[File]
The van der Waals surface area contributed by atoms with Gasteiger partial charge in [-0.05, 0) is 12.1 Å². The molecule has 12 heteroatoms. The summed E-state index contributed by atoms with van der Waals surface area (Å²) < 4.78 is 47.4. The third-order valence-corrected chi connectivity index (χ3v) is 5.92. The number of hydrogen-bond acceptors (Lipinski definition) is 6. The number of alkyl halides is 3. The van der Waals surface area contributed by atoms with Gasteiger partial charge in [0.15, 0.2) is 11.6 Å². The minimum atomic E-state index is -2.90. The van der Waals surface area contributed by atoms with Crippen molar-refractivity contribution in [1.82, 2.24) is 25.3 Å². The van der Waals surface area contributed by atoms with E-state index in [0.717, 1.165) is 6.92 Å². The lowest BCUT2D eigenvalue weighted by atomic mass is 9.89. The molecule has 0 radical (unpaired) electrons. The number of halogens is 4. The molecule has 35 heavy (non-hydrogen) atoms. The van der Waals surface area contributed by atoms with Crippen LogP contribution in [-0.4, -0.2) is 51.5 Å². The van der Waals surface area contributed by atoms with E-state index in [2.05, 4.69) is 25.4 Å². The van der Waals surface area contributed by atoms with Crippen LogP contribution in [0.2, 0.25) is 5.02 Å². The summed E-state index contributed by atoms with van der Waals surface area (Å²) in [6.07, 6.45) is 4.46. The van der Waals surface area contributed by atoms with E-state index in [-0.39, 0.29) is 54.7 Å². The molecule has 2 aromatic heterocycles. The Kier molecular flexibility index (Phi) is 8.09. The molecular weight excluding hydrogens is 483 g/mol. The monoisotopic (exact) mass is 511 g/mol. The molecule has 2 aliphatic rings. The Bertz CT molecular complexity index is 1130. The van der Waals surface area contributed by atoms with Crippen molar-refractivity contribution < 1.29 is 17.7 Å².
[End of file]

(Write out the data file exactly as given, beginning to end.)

The van der Waals surface area contributed by atoms with Gasteiger partial charge in [-0.05, 0) is 12.1 Å². The molecule has 12 heteroatoms. The summed E-state index contributed by atoms with van der Waals surface area (Å²) < 4.78 is 47.4. The third-order valence-corrected chi connectivity index (χ3v) is 5.92. The number of hydrogen-bond acceptors (Lipinski definition) is 6. The number of alkyl halides is 3. The van der Waals surface area contributed by atoms with Gasteiger partial charge in [0.15, 0.2) is 11.6 Å². The minimum atomic E-state index is -2.90. The van der Waals surface area contributed by atoms with Crippen molar-refractivity contribution in [1.82, 2.24) is 25.3 Å². The van der Waals surface area contributed by atoms with E-state index in [0.717, 1.165) is 6.92 Å². The lowest BCUT2D eigenvalue weighted by atomic mass is 9.89. The molecule has 0 radical (unpaired) electrons. The number of halogens is 4. The molecule has 35 heavy (non-hydrogen) atoms. The van der Waals surface area contributed by atoms with Crippen LogP contribution in [-0.4, -0.2) is 51.5 Å². The van der Waals surface area contributed by atoms with E-state index in [2.05, 4.69) is 25.4 Å². The van der Waals surface area contributed by atoms with Crippen LogP contribution in [0.2, 0.25) is 5.02 Å². The summed E-state index contributed by atoms with van der Waals surface area (Å²) in [6.07, 6.45) is 4.46. The van der Waals surface area contributed by atoms with E-state index in [-0.39, 0.29) is 54.7 Å². The molecule has 2 aromatic heterocycles. The Kier molecular flexibility index (Phi) is 8.09. The molecular weight excluding hydrogens is 483 g/mol. The monoisotopic (exact) mass is 511 g/mol. The molecule has 2 aliphatic rings. The Bertz CT molecular complexity index is 1130. The van der Waals surface area contributed by atoms with Crippen molar-refractivity contribution < 1.29 is 17.7 Å².